Branson winery competes for customers, despite slashed wine prices nationwide

BRANSON, Mo. (KY3) -- A surplus of grapes in California is combining with a decreased demand for wine and could have wine prices dropping across the country.

"It's hard to compete with the California market because they have such a large growing season," said Sam Barton with Curling Vine Winery in Branson, Mo.

Barton said all of their wines are created using grapes grown in Missouri.

"We own all of our own vineyards and there's a lot of history and culture to Missouri Wines in and of itself dating pre-prohibition," he said.

The winery's bottles of wine range anywhere from $11 to $21, a price managers say won't be changing any time soon.

"The price that we have on our bottles is directly correlated to the effort involved in making the product and it goes down to the people who clip the leaves off the vines in the middle of winter to the guys driving the tractor when it's pouring down rain outside," Barton said. "All of the effort that goes into it has to be reflected into the price of the wine."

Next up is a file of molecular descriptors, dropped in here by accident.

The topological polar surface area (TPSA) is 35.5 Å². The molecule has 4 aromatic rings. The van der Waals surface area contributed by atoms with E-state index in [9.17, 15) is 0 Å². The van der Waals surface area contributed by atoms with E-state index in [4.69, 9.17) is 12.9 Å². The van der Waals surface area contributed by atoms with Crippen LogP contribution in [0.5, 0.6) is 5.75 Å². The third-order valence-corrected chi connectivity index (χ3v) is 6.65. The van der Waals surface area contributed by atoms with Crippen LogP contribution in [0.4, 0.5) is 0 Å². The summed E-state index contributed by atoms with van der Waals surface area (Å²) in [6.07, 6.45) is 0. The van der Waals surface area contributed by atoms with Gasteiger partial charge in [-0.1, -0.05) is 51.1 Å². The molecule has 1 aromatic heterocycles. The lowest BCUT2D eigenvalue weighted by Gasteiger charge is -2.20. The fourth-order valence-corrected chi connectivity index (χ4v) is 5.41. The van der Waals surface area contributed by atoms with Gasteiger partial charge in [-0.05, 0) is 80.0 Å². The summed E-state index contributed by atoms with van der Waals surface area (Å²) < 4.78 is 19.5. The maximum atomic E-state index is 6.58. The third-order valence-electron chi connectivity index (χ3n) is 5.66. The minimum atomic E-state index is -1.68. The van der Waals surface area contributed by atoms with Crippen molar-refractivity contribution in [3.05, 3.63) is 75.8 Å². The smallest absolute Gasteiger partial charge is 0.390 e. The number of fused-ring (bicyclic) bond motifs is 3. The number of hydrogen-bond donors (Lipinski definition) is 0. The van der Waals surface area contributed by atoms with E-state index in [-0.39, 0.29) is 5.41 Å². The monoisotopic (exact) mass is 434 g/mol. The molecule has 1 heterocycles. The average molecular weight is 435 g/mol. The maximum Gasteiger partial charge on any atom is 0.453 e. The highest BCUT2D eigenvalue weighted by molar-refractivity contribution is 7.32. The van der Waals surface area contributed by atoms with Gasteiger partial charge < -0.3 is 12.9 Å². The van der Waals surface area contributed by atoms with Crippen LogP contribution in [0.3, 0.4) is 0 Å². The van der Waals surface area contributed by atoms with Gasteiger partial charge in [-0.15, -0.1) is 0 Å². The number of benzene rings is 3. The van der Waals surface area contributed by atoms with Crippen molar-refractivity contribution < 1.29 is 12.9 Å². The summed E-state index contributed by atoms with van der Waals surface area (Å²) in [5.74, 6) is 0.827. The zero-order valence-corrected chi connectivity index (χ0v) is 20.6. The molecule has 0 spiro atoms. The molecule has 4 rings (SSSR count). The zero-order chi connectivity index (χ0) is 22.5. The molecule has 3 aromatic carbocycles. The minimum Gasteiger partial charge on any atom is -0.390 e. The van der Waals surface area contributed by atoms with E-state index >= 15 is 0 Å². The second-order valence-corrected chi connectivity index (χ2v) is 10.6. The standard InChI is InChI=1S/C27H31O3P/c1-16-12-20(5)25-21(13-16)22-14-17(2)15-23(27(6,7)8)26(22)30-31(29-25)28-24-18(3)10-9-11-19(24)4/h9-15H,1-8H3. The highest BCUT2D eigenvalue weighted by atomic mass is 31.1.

He said while local wineries are not competing for the lowest price, they are competing for the highest quality of wine.

"We're not going to move to purchasing outside grapes because there's a lot of competition among Missouri wineries and that competition creates capitalistic nature of course," he said. " Also, there's too much rich history there and we don't want to move away because it works. It already works."

Barton said although it can be hard to compete with mass-produced wines coming from California, he doesn't see it impacting their sales much.

"I think that Missouri markets are going to continue to benefit from the history and the effort that goes into keeping Missouri wines, Missouri wines," he said.

Wines from Curling Vines can only be purchased at the Branson location. Other Missouri wines can be found at local stores.

Interestingly, wine consumption has dropped for the first time in 25 years. Experts believe that's because millennials aren't drinking it.

Read the original version of this article at www.ky3.com.